A similar term is discourse analysis. Both are mostly concerned with natural language use; discourse analysis would include spoken language. Speech is also the parent of rhetoric, the ancient study of persuasive speaking. In a similar way, literary criticism parallels text grammar, because both concentrate on the printed word. A text grammar approach puts emphasis on the linguistic structure of a text, rather than its cultural or symbolic meaning.
A text is a coherent body of sentences. Coherent means they are linked by a consistent theme. The text ends when completion is signalled. For example, when a problem introduced at the start is solved, or when a promised discussion has reached a conclusion.
Each text focuses on certain things. If texts are grouped by what they are doing, then there are five basic text types:
- Description. Common in science and technology.
- Narration. Covers the passage of time, and is common in the humanities.
- Exposition. In which the narrator or writer offers a detailed analysis and explanation of some issue.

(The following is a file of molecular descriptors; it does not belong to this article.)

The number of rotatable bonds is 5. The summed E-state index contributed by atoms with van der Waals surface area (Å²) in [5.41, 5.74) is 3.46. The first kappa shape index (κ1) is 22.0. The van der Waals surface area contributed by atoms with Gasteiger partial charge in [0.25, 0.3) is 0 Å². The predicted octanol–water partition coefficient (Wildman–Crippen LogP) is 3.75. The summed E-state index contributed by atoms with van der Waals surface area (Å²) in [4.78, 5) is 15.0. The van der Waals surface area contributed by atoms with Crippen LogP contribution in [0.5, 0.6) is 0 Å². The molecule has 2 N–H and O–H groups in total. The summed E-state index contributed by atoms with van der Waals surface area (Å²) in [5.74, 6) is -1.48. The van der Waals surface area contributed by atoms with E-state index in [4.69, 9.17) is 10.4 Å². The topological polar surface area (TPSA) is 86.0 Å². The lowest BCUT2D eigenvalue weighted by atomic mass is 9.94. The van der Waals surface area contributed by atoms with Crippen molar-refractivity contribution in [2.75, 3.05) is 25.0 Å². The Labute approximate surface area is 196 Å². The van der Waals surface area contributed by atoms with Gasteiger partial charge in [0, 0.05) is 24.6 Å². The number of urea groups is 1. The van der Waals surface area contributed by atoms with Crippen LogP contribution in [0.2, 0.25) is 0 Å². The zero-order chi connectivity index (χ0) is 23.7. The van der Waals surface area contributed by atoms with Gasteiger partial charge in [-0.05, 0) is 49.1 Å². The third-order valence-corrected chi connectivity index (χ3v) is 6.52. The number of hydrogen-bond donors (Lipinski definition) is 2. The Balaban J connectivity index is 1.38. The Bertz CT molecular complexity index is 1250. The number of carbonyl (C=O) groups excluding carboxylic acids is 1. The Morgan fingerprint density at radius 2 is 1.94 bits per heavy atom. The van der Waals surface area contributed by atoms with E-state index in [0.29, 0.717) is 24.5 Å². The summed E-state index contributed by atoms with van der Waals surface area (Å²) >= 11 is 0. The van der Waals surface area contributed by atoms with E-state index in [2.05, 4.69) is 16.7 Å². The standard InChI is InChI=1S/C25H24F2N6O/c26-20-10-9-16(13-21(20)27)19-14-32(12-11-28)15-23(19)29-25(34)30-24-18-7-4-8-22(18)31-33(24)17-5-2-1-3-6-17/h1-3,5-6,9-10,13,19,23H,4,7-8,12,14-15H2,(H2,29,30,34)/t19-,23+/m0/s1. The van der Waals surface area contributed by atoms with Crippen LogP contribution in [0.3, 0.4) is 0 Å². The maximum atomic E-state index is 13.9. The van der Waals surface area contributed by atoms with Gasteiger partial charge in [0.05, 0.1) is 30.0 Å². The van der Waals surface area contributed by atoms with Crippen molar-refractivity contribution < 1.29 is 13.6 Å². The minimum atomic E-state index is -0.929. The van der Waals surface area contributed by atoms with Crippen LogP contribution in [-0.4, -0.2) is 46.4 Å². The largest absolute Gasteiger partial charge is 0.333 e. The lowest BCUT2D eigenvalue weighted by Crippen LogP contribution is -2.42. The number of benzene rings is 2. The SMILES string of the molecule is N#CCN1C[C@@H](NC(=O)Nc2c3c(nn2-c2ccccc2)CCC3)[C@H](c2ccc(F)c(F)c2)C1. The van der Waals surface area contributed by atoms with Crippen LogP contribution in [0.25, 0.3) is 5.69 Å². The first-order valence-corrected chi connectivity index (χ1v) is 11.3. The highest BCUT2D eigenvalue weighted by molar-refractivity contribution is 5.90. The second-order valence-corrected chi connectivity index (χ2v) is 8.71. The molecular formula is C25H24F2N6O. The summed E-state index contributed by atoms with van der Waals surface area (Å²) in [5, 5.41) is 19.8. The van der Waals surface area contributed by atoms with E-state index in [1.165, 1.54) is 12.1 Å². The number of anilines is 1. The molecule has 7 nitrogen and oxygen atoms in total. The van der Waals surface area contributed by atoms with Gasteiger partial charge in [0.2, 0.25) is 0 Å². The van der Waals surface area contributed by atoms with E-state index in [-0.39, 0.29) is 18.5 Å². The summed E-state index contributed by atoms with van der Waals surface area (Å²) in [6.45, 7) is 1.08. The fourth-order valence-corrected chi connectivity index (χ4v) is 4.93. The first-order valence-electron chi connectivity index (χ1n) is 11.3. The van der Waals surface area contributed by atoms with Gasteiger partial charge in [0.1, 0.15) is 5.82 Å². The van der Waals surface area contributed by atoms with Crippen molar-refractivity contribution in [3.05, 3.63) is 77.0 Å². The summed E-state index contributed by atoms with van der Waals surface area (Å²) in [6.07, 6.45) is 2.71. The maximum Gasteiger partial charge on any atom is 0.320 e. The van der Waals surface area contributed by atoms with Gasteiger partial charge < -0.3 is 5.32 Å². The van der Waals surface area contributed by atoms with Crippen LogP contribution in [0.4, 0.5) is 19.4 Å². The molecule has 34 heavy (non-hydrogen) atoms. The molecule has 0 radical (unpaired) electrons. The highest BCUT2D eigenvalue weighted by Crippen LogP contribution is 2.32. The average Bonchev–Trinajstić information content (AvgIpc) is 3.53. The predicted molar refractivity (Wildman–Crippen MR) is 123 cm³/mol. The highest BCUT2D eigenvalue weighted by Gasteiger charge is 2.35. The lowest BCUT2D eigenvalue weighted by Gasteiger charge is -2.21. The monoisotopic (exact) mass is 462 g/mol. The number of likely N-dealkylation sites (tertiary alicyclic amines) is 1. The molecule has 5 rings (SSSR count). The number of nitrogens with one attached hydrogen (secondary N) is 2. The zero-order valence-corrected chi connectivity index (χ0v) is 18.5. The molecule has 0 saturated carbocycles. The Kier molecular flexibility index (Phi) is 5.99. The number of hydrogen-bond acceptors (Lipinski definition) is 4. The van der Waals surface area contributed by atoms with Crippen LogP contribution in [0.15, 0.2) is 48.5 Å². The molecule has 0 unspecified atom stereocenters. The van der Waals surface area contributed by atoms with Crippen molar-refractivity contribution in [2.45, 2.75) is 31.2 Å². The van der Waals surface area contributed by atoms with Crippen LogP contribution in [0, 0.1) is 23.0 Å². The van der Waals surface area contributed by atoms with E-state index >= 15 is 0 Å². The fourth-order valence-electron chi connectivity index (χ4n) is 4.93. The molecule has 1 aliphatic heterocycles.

- Argumentation. In which the communicator compares alternative points of view, judges and persuades.
- Instruction. In which the communicator tells readers what to do. Uses "action-demanding sentences in sequence".
Many texts, of course, can and do have a mixture of two or more of these types.
- Werlich, Egon 1976. A text grammar of English. Quelle & Meyer, Heidelberg.
- van Dijk T.A. 1972. Some aspects of text grammar: a study in theoretical linguistics. The Hague, Mouton.
- van Dijk T.A. (ed) 1985. Handbook of discourse analysis. 4 vols, Academic Press, London.
- de Beaugrande R. and Dressler W. 1981. Introduction to text linguistics. Longman, London.
- Alternatively, a text is a communicative event (de Beaugrande). That, however, is a bit too broad.